We also note that the exponent increases when the Coulomb interaction is truncated or when the mobility edge moves away from the Fermi level:

(35)

In contrast, the exponent is almost insensitive to truncation, but decreases with increasing interaction strength:

(36)

The large error bars in the interval do not allow us to determine by an accurate treatment of the finite-size scaling 2. Two different scenarii may be envisioned to reconcile the fit exponents (33) with standard theoretical considerations: (a) There is a single localization transition close to with a shoulder in the dependence of on the metallic side, due to an additional phase transition or a crossover in a different sector, such as the breakdown of screening or the onset of glassiness. In that case would be expected to approach sufficiently close to and on large scales. (b) There are two separate transitions at and , with critical wavefunctions in an entire finite interval . In this more exotic (and less probable) scenario, there would be no a priori reason for the two exponents to coincide.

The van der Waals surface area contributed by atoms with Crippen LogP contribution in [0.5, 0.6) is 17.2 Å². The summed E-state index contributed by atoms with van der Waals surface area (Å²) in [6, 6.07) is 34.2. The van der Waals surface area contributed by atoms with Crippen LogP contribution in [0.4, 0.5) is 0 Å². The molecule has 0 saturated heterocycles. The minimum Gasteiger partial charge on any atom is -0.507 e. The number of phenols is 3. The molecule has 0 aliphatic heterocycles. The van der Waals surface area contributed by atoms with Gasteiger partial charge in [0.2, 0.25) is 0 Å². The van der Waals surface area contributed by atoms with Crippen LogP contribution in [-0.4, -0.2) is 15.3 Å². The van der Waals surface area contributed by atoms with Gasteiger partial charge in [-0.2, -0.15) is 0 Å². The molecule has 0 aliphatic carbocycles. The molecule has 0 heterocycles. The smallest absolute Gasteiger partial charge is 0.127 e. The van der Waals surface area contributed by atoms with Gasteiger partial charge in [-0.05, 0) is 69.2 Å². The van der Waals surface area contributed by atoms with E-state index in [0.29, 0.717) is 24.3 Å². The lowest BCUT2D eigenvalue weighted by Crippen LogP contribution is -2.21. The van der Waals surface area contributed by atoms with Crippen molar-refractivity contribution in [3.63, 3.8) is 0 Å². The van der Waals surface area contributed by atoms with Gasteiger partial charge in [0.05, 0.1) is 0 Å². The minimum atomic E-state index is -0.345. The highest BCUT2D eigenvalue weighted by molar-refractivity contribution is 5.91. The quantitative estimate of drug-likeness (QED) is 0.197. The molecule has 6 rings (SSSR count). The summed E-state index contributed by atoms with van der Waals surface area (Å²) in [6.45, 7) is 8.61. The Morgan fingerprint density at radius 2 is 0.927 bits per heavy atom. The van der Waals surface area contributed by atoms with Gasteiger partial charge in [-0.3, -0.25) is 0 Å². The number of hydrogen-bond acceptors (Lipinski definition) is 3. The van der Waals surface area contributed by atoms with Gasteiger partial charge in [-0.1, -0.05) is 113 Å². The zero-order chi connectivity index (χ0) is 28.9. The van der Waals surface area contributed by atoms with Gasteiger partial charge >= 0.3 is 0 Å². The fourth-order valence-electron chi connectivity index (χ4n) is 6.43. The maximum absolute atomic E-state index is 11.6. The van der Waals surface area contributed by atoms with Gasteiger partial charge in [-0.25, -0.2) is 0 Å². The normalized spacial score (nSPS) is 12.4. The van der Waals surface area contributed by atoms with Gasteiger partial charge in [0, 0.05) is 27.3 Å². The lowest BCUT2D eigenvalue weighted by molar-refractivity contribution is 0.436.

7 Finite-energy mobility edge in the insulator.

A similar scaling analysis as above may be performed for away from , which determines a critical line - the mobility edge . Of course, such a mobility edge is defined sharply only at the mean field level of the HF equations, which neglect the finite life-time of higher energy excitations due to inelastic processes involving either phonons or delocalized excitations of purely electronic origin  [30]. Nevertheless, the phase space for decay processes at low energies is strongly suppressed, and due to the pseudogap even more severely so than in an ordinary Fermi liquid. This gives us confidence that the features of single particle HF levels are representative of the fully interacting system. In particular, the statement that remains close to is a result which we believe to be robust beyond the Hartree-Fock approximation. Hereby should be interpreted as the (approximate) location where the LDoS correlations become critical up to the relevant length scale set by inelastic decay processes.